You ever seen anyone with a pistol come into your yoga class? Me neither. With that said, I'd like to recommend that folks go over to the blog Think Body Electric and read Carol's current post, which takes up the topic among other things. For our purposes here, though, I actually want to address a comment Carol made to another reader on her post, which I believe offers some interesting nuggets to chew on.
I take it as a given that any spiritual or religious practice is going to be integrated with the culture that surrounds it in one way or another. If it didn't, it wouldn't be meaningful to anyone.
Therefore, it's not that yoga "needs to be associated with cultural liberalism" - the fact is that, historically, it has been (e.g., all Eastern spiritual practices became much more popular in the US after the Beatles went to study TM in India in the 1960s). During the 2000s, it's become more commercialized and mainstream, and more associated with the cultural nexus represented by women's magazines (self-care, self-help, fitness, beauty, etc.). Now, I see another shift happening, with yoga starting to become more associated with the cultural right (used to train the military, promote Ayn Rand, etc.). All that is simply empirical observation.
When it comes to values, mine are that I'd like to see yoga (and meditation) play a progressive role in our culture. That doesn't mean rehashing the existing conservative/liberal, right/left divide, which is destructive and dead-end. We need something new.
That said, because I care about social equity, civil rights, environmental protection, etc., that put me very much on the left-of-center side of the spectrum. But I see the Occupy movement as the start of something new. Ideally, I'd like yoga to have something positive to contribute to that. I think that what Michael Stone is saying in that regard is great. I'd like to see more in that vein.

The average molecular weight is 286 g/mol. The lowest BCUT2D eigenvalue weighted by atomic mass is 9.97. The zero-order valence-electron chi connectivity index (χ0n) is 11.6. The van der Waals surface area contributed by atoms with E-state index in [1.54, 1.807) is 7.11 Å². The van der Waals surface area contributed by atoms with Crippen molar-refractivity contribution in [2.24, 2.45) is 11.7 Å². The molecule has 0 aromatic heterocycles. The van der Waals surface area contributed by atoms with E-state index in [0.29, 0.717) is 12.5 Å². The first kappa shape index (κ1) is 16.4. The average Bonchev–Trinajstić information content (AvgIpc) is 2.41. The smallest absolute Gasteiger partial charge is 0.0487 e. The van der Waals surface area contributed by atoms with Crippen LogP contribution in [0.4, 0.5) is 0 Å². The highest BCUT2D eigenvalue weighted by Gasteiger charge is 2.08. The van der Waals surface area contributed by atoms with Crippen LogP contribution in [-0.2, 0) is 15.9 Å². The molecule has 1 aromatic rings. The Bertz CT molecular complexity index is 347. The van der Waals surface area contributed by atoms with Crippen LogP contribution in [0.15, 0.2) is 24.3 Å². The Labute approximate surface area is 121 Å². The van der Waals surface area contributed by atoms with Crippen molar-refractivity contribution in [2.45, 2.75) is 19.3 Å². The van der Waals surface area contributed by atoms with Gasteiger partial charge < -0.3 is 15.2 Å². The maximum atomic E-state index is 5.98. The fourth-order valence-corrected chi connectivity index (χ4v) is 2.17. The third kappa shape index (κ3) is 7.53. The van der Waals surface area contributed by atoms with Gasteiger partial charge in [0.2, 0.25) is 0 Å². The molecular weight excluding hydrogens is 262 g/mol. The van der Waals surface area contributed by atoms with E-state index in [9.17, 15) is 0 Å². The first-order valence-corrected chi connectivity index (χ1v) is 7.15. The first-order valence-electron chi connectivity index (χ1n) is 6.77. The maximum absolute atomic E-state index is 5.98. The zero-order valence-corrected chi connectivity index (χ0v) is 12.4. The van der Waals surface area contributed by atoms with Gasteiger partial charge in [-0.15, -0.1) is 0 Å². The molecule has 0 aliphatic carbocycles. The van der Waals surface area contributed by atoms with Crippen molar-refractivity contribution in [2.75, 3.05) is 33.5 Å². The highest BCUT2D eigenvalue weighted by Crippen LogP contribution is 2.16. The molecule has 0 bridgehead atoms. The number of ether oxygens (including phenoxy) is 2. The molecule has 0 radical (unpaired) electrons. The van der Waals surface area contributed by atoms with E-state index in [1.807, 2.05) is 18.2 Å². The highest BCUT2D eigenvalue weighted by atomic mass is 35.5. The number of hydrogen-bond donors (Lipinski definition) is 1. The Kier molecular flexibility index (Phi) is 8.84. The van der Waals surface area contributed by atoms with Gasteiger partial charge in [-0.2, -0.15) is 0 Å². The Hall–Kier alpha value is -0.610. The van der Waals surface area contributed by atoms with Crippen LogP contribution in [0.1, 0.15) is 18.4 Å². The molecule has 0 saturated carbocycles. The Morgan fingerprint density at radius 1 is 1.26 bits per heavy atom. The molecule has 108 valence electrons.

When I first read this, I thought of convert American Buddhism. Because debates about the political orientation of practitioners have been widespread in recent years. Like what Carol is pointing to above with yoga, there has also been an increasing number of folks who claim both Buddhism and more conservative political viewpoints. And with that, much discussion has come as to what role, if any, social and political issues have in the practice.
In her post, Carol makes reference to both Buddhists and yoga practitioners who also are gun owners. And then goes on to address the issue of gun ownership specifically for self-defense purposes, something she - and I, for the record - am not enamored with. In fact, I was in a discussion yesterday with a member of our local Occupy group who once was a member of the Tea Party, in large part because of second amendment rights. When I mentioned the fact that pro conceal carry laws have greatly expanded over the past two decades, he basically shrugged, saying he felt the need to continue fighting for his rights.
While I personally would love to be in a world without guns all together, I also don't think that mere gun ownership is an issue in and of itself. Furthermore, it's vitally important that both convert American Buddhism and American yoga be open and accessible to anyone, regardless of their political views.